King recorded buzzing bee sounds from a wild bee hive.

Together with her research team, she went on to put wireless speakers on trees in an area where elephants usually rested. While one family was resting under a big tree, they played the buzzing recording via the speakers.

All family members sprang in terror upon hearing the buzz.

The experiment was repeated on 16 different families. Sixteen of the 17 tested families ran off within 10 and some within 80 seconds of hearing the buzzing sound.

The family that did not respond was young and it was assumed that perhaps none of the members had experienced a bee attack before.

In her own words, Dr King says: “Not only do they run away, but they dust themselves as they are running, as if to knock bees out of the air.

“And we placed infrasonic microphones around the elephants as we did these experiments.

“And it turns out they are communicating to each other in infrasonic rumbles to warn each other of the threat of bees and to stay away from the area.”

The research was first implemented in Kenya and it turned out to be a success. A beehive fence is built around farms on the most vulnerable frontline areas where humans and elephants usually compete for space.

The beehives are connected to each other with strong wires.

If an elephant bumps the wire, the hives are shaken, triggering bees to aggressively swarm and do the magic. As hinted earlier on, the elephant is an intelligent animal.

Once stung, it will relay the information to the other family members.

Twelve beehives and 12 dummy hives are used to fence one acre of farmland. The fake hives are painted yellow and hung in between the original hives.

The pattern is, therefore, one dummy hive after an original one.

This is a cost effective method which tricks elephants into thinking there are more beehives than there really are.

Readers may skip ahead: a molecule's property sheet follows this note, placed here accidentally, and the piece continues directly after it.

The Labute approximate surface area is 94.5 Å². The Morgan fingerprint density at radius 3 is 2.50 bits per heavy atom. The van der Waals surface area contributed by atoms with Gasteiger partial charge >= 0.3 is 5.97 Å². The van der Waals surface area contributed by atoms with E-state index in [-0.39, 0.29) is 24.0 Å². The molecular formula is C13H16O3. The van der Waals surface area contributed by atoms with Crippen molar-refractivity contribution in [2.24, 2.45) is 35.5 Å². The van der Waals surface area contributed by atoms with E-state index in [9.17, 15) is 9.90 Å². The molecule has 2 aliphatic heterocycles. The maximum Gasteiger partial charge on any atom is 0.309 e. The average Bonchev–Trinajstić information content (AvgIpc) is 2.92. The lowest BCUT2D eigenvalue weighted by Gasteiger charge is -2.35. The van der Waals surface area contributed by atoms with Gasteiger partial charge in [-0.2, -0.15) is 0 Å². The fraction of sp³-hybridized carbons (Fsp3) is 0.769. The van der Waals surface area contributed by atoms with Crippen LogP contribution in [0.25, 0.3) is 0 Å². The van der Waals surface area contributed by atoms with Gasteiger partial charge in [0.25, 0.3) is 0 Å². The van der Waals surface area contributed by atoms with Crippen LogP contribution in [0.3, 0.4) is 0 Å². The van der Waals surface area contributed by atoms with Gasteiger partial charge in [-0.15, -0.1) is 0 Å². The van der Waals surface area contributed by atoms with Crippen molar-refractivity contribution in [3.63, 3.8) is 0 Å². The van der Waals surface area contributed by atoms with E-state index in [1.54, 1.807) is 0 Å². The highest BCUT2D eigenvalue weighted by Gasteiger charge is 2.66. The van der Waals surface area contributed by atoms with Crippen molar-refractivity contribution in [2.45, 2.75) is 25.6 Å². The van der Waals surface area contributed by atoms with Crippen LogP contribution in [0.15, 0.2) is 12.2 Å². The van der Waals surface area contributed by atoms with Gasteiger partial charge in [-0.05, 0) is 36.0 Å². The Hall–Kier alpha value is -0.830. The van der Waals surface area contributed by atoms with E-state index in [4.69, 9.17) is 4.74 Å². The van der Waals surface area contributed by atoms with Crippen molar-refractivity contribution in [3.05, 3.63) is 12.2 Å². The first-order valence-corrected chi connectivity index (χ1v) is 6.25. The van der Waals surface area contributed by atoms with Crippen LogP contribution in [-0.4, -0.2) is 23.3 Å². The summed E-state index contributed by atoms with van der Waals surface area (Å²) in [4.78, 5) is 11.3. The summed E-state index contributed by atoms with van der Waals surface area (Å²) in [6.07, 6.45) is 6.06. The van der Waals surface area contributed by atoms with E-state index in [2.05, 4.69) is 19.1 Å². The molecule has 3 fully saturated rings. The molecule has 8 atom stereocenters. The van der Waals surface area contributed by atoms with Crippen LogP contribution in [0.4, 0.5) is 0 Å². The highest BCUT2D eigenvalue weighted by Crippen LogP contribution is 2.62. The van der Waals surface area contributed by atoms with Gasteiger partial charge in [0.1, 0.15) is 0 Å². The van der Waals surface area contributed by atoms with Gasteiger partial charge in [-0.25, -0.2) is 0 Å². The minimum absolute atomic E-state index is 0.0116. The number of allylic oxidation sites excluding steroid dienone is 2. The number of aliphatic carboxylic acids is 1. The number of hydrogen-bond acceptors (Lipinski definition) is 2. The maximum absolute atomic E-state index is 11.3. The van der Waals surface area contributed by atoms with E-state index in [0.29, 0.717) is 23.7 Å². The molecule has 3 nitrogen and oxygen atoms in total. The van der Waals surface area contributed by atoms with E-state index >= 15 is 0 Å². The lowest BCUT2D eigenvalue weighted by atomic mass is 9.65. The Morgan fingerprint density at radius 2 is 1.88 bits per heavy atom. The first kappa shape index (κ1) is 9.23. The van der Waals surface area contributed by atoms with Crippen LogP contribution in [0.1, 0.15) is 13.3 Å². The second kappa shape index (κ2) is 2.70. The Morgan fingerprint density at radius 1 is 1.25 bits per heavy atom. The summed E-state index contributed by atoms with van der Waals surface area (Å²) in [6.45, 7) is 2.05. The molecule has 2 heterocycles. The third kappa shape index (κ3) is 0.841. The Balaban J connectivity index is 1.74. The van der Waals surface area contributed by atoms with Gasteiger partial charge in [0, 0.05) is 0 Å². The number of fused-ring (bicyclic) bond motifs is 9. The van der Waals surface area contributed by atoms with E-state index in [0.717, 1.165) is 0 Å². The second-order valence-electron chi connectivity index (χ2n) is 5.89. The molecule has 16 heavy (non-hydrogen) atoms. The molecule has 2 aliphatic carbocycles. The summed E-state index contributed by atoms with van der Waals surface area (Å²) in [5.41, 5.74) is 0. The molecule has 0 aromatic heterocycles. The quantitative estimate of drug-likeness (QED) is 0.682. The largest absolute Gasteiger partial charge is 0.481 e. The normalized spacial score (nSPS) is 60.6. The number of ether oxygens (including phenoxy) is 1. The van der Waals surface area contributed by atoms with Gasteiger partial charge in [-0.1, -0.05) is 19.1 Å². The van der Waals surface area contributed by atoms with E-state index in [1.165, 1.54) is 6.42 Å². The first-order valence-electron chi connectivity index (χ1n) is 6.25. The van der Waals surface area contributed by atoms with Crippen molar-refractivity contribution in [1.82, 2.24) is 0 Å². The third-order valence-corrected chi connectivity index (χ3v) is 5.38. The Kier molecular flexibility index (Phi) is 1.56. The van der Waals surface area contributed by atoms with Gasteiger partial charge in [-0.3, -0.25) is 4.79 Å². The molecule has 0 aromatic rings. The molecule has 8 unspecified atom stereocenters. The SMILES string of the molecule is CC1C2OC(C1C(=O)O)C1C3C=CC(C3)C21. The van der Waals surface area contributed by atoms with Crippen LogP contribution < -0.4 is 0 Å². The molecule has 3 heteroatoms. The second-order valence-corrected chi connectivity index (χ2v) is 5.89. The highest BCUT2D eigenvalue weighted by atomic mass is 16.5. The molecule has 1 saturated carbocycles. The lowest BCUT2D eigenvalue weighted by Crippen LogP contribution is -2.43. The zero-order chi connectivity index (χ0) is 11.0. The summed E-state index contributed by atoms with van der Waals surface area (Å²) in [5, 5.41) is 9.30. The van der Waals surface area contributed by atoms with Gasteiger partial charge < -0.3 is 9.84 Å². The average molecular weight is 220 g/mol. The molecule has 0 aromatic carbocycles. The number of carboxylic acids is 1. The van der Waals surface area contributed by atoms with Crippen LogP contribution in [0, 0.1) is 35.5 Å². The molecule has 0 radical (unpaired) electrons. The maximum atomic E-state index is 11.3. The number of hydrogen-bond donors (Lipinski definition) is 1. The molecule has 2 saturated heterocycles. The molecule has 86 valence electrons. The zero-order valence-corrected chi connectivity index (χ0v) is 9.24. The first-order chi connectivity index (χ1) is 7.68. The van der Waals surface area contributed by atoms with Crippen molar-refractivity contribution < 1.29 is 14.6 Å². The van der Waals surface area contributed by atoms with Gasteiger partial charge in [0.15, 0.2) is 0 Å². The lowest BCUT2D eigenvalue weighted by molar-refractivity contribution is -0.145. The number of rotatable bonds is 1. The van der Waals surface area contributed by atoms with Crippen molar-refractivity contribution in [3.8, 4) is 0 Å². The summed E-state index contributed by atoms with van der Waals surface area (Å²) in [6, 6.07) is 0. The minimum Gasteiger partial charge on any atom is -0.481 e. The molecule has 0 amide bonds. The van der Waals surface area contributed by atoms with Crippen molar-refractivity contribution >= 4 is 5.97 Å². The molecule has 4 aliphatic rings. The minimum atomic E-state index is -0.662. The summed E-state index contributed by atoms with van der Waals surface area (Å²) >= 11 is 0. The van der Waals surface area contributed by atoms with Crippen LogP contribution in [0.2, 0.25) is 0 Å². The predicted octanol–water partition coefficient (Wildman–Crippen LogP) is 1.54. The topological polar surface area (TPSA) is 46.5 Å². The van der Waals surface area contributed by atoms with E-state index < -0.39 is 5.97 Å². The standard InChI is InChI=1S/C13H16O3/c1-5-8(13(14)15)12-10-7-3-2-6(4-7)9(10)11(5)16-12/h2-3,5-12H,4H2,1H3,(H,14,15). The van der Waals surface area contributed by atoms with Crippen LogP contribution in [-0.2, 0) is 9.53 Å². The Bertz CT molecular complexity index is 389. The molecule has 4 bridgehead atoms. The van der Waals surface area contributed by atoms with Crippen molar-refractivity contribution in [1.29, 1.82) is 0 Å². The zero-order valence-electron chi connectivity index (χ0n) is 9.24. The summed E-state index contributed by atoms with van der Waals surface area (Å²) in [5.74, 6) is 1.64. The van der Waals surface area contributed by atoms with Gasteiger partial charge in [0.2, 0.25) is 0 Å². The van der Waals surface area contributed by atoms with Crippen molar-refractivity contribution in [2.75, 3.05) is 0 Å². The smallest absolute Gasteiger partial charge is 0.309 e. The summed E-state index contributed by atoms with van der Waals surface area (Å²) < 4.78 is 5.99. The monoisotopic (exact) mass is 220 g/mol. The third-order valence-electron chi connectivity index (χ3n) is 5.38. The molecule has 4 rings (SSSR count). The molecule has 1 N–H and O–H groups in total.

Farmers are encouraged to grow pollinator-friendly crops like sunflowers to boost their hives.

They are also encouraged to grow crops which elephants do not like to eat and these include chilli and ginger. In Mbire district and other parts of Zimbabwe, chillis have for some time been used as elephant repellents.

Growing pollinator-friendly crops strengthens the bees and in turn, the bees produce the most amazing honey. The positive health effects of honey cannot be overstated.

So bees are not only a solution to human-elephants conflicts, they are also a source of livelihood.

In 2017, bee farming reportedly transformed the lives of 98 families in the drought-prone and poverty-stricken area of Buhera.

The same year, it was revealed that Zimbabwe was producing approximately 70 000 litres of honey per year yet she had the capacity to produce 500 000 litres per year.

The rate at which precious human lives continue to be lost through HEC in Zimbabwe is worrisome.

The bee solution is a living success in Kenya. It is hoped that policy-makers will copy-paste the Kenyan version if human lives are to be urgently saved.

Farmers should also take it upon themselves to practise bee farming as a way of countering human-elephant conflicts.